Obviously, as we work to make misoprostol available at the community level we need to acknowledge that it is a powerful drug and that incorrect use can lead to serious consequences—such as uterine rupture during labor induction. While some would use this as an argument for placing restrictions on access, we see this as a call to put accurate and comprehensive information about its safe use into the hands of women.

The Way Forward

This week policy makers from around the world are gathering in Malaysia at the third Women Deliver Conference to continue to share ways of reducing maternal mortality. Misoprostol is the single-best opportunity to do just that. But the true potential of this simple and cost-effective technology lies in our willingness to abandon our “provider” frame and put the pills directly in women’s hands. Our challenge is to let women be the shapers and the users of this new technology, not the beneficiaries of what we can provide or what we think they need. Can we stop worrying about women’s “misuse” or “abuse” of misoprostol and show that we truly trust women with their own reproductive health care? Let us remember that it was women who discovered this drug in the first place, specifically to circumvent the weakness of the health-care system. Let us give them back this powerful tool and get out of their way.  Our responsibility is to ensure that women have easy access to the pills and all the knowledge necessary to use them effectively and safely.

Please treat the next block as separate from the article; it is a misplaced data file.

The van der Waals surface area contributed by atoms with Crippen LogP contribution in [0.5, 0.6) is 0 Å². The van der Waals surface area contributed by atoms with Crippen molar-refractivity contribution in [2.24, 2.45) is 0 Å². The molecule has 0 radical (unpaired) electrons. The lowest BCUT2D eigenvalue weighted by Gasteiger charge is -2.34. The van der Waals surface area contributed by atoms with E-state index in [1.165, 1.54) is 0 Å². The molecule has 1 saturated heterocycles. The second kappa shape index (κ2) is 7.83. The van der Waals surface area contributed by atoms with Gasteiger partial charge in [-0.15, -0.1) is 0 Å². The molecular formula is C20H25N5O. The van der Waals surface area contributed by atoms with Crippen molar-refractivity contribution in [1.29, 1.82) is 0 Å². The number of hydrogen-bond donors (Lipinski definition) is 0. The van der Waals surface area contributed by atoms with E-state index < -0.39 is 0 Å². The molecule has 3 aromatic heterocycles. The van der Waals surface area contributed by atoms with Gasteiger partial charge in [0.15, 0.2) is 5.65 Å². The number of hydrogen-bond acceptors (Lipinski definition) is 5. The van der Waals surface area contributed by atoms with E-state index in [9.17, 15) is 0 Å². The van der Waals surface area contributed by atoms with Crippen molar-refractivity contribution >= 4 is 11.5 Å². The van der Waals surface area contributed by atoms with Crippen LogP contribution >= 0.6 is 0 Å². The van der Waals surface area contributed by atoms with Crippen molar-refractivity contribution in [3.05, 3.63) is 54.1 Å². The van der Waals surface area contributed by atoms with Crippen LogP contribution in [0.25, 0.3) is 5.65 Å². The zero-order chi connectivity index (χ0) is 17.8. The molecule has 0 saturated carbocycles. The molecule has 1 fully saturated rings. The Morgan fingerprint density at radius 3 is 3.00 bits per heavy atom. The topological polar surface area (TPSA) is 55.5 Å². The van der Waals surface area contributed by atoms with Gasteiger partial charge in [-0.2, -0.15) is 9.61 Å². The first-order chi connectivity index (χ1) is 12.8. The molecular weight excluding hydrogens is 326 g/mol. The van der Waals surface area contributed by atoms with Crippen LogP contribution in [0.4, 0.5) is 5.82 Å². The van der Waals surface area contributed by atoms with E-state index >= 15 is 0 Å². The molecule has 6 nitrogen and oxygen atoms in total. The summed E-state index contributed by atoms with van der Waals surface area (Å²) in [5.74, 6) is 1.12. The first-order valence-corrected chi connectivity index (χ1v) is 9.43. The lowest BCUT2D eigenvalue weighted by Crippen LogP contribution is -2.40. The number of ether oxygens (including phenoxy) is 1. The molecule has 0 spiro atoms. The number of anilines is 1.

News Maternity and Birthing

New Jersey Lacks Law Addressing Shackling of Pregnant Inmates Because Gov. Christie Wouldn’t Sign It

Nicole Knight Shine

New Jersey Gov. Chris Christie signed nearly 100 bills as the legislative session came to a close this January, but a measure to severely curtail the shackling of pregnant inmates wasn’t one of them.

New Jersey Gov. Chris Christie signed nearly 100 bills as the legislative session came to a close this January, but a measure to address the shackling of pregnant inmates wasn’t one of them.